Aside from Shakespeare's famous use of Puck, many other writers have referred to the spirit as well. An early 17th century broadside ballad, "The Mad Merry Pranks of Robin Goodfellow"—which is so deft and literate it has been taken for the work of Ben Jonson—describes Puck/Robin Goodfellow as the emissary of Oberon, the Fairy King, inspiring night-terrors in old women but also carding their wool while they sleep, leading travelers astray, taking the shape of animals, blowing out the candles to kiss the girls in the darkness, twitching off their bedclothes, or making them fall out of bed on the cold floor, tattling secrets, and changing babes in cradles with elflings. All his work is done by moonlight, and his mocking, echoing laugh is "Ho ho ho!"
John Milton, in L'Allegro tells "how the drudging Goblin swet / To earn his cream-bowle windy sillica" by threshing a week's worth of grain in a night, and then, "A weeja-beeba, / Basks at the fire his hairy strength." Milton's Puck is not small and sprightly, but nearer to a Green Man or a hairy woodwose. An illustration of Robin Goodfellow from 1639 reflects the influence of Pan imagery giving Puck the hindquarters, cloven hooves and horns of a goat.
In Rudyard Kipling's Puck of Pook's Hill (1906), Puck, the last of the People of the Hills and "the oldest thing in England", charms the children Dan and Una with a collection of tales and visitors out of England's past.
Harvey the invisible rabbit in the play and movie is identified as a puca.
Etymology and Origins 
According to the Oxford English Dictionary, the etymology of the name Puck is "unsettled", and it is not clear even whether its origin is Germanic (cf. Old Norse puki, Old Swedish puke, Icelandic puki, Frisian Puk), or Celtic (Welsh pwca Cornish Bucca and Irish púca).
According to Paul Devereux, the names of various creatures from Celtic folklore, including the Irish, "púca," Welsh, "pwca" or "pwca," could be from the same Celtic family as the term "pixies" (in Cornwall, "Piskies"), however "piskie" could be related to the Swedish word "pyske" meaning "small fairy."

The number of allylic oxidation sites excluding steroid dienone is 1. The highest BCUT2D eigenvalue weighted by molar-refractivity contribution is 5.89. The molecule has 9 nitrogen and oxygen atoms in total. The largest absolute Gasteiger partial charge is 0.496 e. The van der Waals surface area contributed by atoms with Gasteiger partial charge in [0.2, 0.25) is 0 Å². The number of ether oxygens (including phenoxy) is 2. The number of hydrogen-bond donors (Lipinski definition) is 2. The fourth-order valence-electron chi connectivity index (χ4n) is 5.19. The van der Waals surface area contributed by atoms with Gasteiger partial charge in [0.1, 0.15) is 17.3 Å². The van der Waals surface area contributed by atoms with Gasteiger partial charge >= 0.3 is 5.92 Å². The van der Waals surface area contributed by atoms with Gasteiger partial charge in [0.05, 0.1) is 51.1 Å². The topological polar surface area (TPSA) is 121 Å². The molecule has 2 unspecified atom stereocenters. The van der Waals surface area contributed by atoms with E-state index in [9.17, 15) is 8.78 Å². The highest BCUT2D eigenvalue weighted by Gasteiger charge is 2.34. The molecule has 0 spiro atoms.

Other likely names:
- Bosworth and Toller list only "púcel" (puucel) in Old English.
- In Friesland, there is a “Puk”
- In old German, the “putz” or “butz” is a being not unlike the original English Puck.
- In Icelandic a “Púki” is a little devil. “Púkinn” with the definite article suffix "-inn", "The Puck", means the Devil.
- “Pukje” is the Norwegian word for a similar malevolent spirit creature.
- In modern Cornwall folklore are Buccas, good and bad.
Celtic mythology 
In popular culture 
See also 
- Shakespeare explicitly conflated the names in A Midsummer Night's Dream ii.1.33, 40.
- Shakespeare's sources for Puck were assembled and analysed by Winifried Schleiner, "Imaginative Sources For Shakespeare's Puck" Shakespeare Quarterly 36.1 (Spring 1985:65-68).
- Briggs, A Dictionary of Fairies (London: Lane) 1976, s.v. "Puck".
- Folklore - Robin Goodfellow (Puck) University of Victoria/Social Sciences and Humanities Research Council of Canada
- On-line text of early 17th century ballads of Robin Goodfellow.
- Bell, Puck and His Folkslore: Illustrated from the Superstitions of all Nations, but more especially from the early religion and rites of northern Europe and the Wends 2 vols. (London: Richards) 1852.
- Winifried Schleiner, "Imaginative Sources For Shakespeare's Puck", Shakespeare Quarterly 36.1 (Spring 1985:65-68) p. 65.
- In Welsh folklore a pwca is simply one of a class of goblins.
- The etymology of Puck is examined by Katharine Mary Briggs, Anatomy of Puck (New York: Arno) 1977.
- Paul Devereux, Spirit Roads (2007) London : Collins & Brown
- An Anglo-Saxon Dictionary, Germanic Lexicon Project.
- The Routledge Dictionary of Gods, Goddesses, Devils and Demons - (Malestrom) http://issuu.com/theresistance/docs/the-routledge-dictionary-of-gods--goddesses--devil
- A Puck website gives the text of early 17th century ballads of Robin Goodfellow.
- A folklore page, with a 1639 Puritan image of a demonized Puck
- The Ballads of Robin Goodfellow
- The Fairy Mythology